Most of the Dieterle films I’ve tracked down since have swung towards the fruity, with KISMET and ELEPHANT WALK standing out. There are some nifty Warner Bros jobs from the ’30s, like FOG OVER FRISCO (Comrade K admits that Dieterle could be nimble if he had Harry Warner cracking the whip at his heels) and then there are the dreadful Warners biopics that I don’t feel any urge to revisit soon. As Hal B. Wallis said, “Every time Paul Muni parts his beard and looks down a microscope, this company loses two million dollars.”

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THE LAST FLIGHT was the film Paul sent me. A film so smart and sensitive it could almost make the term “pre-code” synonymous with good taste and maturity. Adapted by John Monk Saunders from his own novel (that NEVER happened in Hollywood, did it?) it takes a meandering approach to narrative while exploring the lives of some beautiful freaks, four forgotten men and one half-remembered woman. Here they are:

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Richard Barthelmess, top left, who chased Lillian Gish over the ice floe and would later take to the air in ONLY ANGELS HAVE WINGS, is Cary Lockwood, a WWI pilot with burned hands and a devil-may-care attitude to life. He’s on a perpetual bender with his friends, waiting until he feels alive again. “Spent bullets,” a doctor calls these guys: “out to face life, when all their training has prepared them for is death.” Barthelmess, with his unlikely, fluting voice and earnest manner — he’s so earnest he hunches forward as he speaks — is a wonderfully strange presence: he made perfect sense in silent cinema, since he’s kind of beautiful, but then in talkies he’s always weird. Absolutely marvellously so in the later Hawks film, where you just can’t take your eyes off him, wondering what he’s going to DO; and absolutely marvellously so here too, but in a different way. This is a film where everything is slightly off, like the characters, and Barthelmess embodies that. “His nerves are tricky.”

David Manners, bottom left, who got a fright when Boris Karloff went for a little walk in THE MUMMY, is Shep Lambert. Shep has a twitch in his eye after falling 4,000 metres when shot down. Drinking seems to ease the tic, so he drinks all the time. Manners is an even stranger actor than Barthelmess, completely sincere and real and yet completely unnatural and wrong at the same time. I’ve never seen him this effective. In DRACULA he’s a bit of a stick.

Johnny Mack Brown, top right, who had a long career without impinging on my consciousness up to now, is Bill Talbot, an Alabaman cowboy who wrestles a horse in the street to prove how American he is. The most enthusiastic of the dissolute gang, he has a good nature and a tendency to act on impulse which means you may have to keep an eye on him at bullfights. If, as seems to be the case, all four men are suffering from post-traumatic stress disorder, then his illness manifests itself in the form of recklessness.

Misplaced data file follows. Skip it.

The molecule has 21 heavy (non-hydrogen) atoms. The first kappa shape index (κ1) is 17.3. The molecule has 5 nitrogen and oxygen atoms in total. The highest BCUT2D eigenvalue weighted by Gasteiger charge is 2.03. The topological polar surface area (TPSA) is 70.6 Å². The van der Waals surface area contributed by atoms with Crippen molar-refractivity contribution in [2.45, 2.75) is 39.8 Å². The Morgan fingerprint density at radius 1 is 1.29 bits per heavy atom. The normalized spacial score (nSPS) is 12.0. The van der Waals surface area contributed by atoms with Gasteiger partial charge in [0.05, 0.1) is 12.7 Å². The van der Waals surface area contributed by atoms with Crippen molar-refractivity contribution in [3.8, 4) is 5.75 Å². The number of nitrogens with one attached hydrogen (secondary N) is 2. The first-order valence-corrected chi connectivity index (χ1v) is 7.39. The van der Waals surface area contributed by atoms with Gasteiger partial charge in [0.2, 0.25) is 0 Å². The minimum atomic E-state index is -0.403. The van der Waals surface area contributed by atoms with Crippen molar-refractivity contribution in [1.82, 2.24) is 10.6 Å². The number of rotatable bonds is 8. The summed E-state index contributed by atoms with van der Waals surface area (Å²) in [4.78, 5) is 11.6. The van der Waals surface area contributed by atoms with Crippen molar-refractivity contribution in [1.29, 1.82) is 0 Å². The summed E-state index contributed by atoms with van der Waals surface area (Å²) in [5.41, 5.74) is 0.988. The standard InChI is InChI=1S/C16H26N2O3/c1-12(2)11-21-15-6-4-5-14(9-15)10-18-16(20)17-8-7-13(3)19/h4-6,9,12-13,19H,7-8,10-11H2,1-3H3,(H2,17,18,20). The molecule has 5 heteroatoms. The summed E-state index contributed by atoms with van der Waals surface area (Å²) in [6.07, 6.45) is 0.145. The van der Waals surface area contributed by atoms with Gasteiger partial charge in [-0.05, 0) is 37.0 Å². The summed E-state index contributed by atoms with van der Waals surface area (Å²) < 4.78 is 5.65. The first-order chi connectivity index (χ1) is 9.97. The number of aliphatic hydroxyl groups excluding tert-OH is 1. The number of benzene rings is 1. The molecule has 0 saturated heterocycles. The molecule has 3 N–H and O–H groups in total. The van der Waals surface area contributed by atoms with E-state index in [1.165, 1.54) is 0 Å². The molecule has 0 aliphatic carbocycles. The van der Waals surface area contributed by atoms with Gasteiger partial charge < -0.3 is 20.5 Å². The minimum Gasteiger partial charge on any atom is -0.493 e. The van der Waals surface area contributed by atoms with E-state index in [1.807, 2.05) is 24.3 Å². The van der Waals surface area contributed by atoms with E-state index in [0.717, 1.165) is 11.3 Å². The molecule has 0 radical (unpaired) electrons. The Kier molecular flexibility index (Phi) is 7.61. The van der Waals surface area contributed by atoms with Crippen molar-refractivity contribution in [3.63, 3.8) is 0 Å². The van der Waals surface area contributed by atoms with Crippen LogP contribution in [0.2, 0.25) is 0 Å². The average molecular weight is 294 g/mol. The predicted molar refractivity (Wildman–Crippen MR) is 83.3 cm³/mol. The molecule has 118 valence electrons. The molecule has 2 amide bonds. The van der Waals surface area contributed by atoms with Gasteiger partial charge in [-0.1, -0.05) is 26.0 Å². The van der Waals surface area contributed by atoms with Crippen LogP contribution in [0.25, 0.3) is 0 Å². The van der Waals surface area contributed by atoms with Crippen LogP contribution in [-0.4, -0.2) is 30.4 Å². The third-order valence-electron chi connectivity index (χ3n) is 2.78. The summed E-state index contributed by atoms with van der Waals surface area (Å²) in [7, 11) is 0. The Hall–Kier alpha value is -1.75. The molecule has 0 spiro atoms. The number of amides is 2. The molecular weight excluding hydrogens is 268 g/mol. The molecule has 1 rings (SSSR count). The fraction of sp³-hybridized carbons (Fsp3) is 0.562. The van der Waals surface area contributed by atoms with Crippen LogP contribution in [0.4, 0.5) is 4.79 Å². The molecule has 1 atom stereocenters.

Elliott Nugent, bottom right, is Francis, who’s even more serious than Cary and Shep — he even has fun with a serious look.  A crack shot who downed a dozen enemy planes, until his best pal got killed: then he “lost interest”. He only comes to life with a gun in his hands.

Helen Chandler, centre, who had a busy 1931 what with Bela Lugosi, is Nikki, a shortsighted heiress with a yen for tragic servicemen, adopted as a kind of mascot by the gang. “I reckon she’s the kind of girl who sits down on phonograph records,” says Bill, and he’s right. Nikki also has turtles decorated with diamante, named Abelard and Eloise. Chandler seizes on Nikki’s pixillated eccentricity, playing her like a bobblehead doll with intense yet glassy eyes. More extreme in her alien weirdness than any of the actresses who make a living today playing “quirky”, Chandler manages to be affecting even while affected — which is kind of true of everyone in this movie.

Walter Byron, bottom right, who looks more like a leading man than the rest of them but never was, is Frink, lecherous journalist and hanger-on, who has no reason to be with these guys except to further the plot with his sleaziness. But 1930s movies seem able to accommodate unmotivated or implausible stuff and get away with it.